Rope: A Bondage Story (I)

 dsc_4969a© 2017 City of Broken Dreams


I believe whatever doesn’t kill you, simply makes you stranger.

—Heath Ledger as The Joker in The Dark Knight


The thing about addiction is, no matter what it is that you are addicted to—whether it’s shooting smack or pulling on the arm of a one-armed bandit—it’s still a fucking addiction. And even though there are some addictions that are more likely to kill you than others, in the end, your addiction will always destroy you.

She isn’t stupid. Having already had her fair share of addictive vices in her relatively short life, she fully understands the rules of engagement when it comes to the relationship between her and the monkey that has ostensibly made a permanent home on her back.

Even with the rope—despite its relatively innocuous nature—she fully realizes that her dependence upon this particularly idiosyncratic device, if allowed to get out of hand, could easily slip out of control and turn against her. She knows this; she understands the potential risks and repercussions, and yet, at this moment in time, she doesn’t really care. 

And the reason for why she doesn’t care, is quite simple:

She can now sleep, without the shadow of never wanting to wake up looming over her.

She can be awake and still be sober.

She can live the semblance of a relatively normal life without teetering perilously on the edge of the abyss.

When the morning comes, she rises from her bed to greet the dawn of a new day. She accepts it, she embraces it. Long gone are the days when she would shrink back from the morning light like a vampire withering in the rays of a newly risen sun.

She is like a butterfly unfurling herself from out of the chrysalis; but when she emerges, she does not flex a brand new pair of freshly sprouted wings. No, this butterfly does not need wings to stay afloat. It is the rope that keeps her suspended, that prevents her from the fall.

Each and every day, upon extracting herself from the warm cocoon of her bed, she secures the rope in its proper place; she pulls it tight, ensuring that it doesn’t slip, that it doesn’t lose its hold on her.

It wasn’t so long ago that the day was like an adversary, attacking and invariably defeating her with an unrelenting onslaught of desirous sickness and desperate toxic cures. But not anymore. The day is no longer her enemy; her life is no longer a battlefield that threatens to serve as a backdrop for her defeat. Just as long as she has the rope, that is.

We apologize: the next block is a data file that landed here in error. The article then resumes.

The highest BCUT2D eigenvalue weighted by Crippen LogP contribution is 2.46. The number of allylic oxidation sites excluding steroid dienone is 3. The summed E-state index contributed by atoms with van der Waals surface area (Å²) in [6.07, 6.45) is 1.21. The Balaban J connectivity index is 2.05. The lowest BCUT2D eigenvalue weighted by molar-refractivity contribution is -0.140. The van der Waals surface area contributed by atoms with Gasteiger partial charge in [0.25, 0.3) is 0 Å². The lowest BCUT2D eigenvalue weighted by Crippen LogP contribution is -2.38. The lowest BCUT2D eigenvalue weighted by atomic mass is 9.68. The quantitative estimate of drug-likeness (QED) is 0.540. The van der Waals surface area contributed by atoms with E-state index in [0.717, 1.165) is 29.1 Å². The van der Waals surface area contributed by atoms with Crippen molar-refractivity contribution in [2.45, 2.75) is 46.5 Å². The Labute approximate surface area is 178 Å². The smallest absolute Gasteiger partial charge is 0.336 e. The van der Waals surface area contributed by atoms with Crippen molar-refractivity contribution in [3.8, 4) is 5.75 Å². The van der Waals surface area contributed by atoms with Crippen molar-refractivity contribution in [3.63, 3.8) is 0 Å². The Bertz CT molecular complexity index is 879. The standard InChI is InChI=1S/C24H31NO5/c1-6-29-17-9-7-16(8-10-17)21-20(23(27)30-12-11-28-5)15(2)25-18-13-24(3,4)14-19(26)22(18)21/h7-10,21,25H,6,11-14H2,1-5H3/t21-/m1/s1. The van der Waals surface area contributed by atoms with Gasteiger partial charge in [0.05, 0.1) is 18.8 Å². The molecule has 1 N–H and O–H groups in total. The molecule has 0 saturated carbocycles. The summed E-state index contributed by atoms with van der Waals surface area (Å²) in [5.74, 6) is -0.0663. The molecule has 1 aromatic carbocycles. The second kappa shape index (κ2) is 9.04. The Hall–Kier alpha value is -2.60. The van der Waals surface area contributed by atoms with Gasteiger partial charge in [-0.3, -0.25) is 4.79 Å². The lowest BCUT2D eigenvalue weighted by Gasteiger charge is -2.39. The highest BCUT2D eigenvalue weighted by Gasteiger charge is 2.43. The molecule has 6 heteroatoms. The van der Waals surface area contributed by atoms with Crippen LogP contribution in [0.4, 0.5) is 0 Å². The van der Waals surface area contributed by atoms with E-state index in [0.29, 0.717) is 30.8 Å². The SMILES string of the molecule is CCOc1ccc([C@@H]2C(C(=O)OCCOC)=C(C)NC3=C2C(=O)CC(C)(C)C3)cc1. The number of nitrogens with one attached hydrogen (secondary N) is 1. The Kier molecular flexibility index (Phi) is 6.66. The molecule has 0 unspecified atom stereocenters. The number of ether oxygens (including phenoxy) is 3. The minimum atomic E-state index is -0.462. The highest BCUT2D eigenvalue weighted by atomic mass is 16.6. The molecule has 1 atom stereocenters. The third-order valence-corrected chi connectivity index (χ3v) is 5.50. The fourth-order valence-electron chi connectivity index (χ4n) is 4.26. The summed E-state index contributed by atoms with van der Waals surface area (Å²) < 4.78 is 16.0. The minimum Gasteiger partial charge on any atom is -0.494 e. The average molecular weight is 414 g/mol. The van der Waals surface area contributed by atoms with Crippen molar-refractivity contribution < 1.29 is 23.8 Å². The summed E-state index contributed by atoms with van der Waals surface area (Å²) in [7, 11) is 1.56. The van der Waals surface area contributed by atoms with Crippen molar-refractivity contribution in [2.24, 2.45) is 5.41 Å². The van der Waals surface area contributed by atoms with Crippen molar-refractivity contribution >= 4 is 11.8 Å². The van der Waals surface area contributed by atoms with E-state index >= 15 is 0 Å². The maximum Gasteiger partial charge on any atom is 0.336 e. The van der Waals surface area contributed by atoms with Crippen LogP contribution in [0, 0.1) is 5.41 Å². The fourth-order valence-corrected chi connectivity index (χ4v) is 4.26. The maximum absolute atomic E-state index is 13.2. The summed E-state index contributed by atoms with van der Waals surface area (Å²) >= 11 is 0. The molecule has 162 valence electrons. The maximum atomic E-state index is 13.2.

It is the rope that gives her the strength to believe that she will be able to circumvent her once inevitable calamitous fate. It is the rope that hoists her to her feet so that she is able to stand tall and face the reality of an unknown destiny.

The past, the past, the past …

Her past still clings to her with some varying degree of irritation. Some days the past is like the sloughed off skin of a reptile: shed and discarded, but not completely forgotten; an amorphous reminder of her former self, left behind in some dark corner of the room like a neglected dust bunny. While on other days the past is more like a phantom limb: an absence, a void; but one that still occasionally tingles with the faintest facsimile of sensation at the most random and inconvenient of times.

On the days when the past is more present, she is even more dependent upon the rope than on the days when it is not. But make no mistake: she needs the rope—every day and always. And this is how she knows, that like all of her past dependencies, the rope is an addiction, just like any other.

She has always been grateful for the fact that she was able to escape the inevitable outcome that would have been a premature death as a result of her past chemical dalliances. However, it would appear that despite eliminating her penchant for the more deadly of her poisons, in the aftermath of her recovery, she has seemingly awoken a new kind of appetite. A different, stranger kind of appetite. An appetite for the rope. 

But unlike the substance abuse of her not-so-distant past, she doesn’t think that the rope will ultimately kill her. If anything, she feels as if the rope is the key to her survival, that it gives her the ability to live her life as opposed to bringing her closer to death. However, the level of her self-awareness and wealth of knowledge regarding the devil that is her proclivity for addiction, has primed her to come to a certain realization: That like all of her past addictions, the day will likely come when the rope will either turn against her or fail her.

And yet, in spite of all that she knows regarding the nature of the beast, she still continues to feed the carnivorous creature that lives deep down inside her lowly depths. Perhaps she does so because she so intimately understands the symbiotic nature of the monster in relation to her own survival.

She is an addict, after all; there is no use in denying herself of this reality. And perhaps ironically, for addicts to survive, they must be addicted—to something, to anything.

And so she continues to feed the addiction because she needs the addiction.   

And her addiction is so very, very hungry.


   Notes

The Dark Knight. Screenplay by Jonathan Nolan and Christopher Nolan. Dir. Christopher Nolan. Warner Bros. Pictures, 2008. Film.

Leave a Reply

Fill in your details below or click an icon to log in:

WordPress.com Logo

You are commenting using your WordPress.com account. Log Out / Change )

Twitter picture

You are commenting using your Twitter account. Log Out / Change )

Facebook photo

You are commenting using your Facebook account. Log Out / Change )

Google+ photo

You are commenting using your Google+ account. Log Out / Change )

Connecting to %s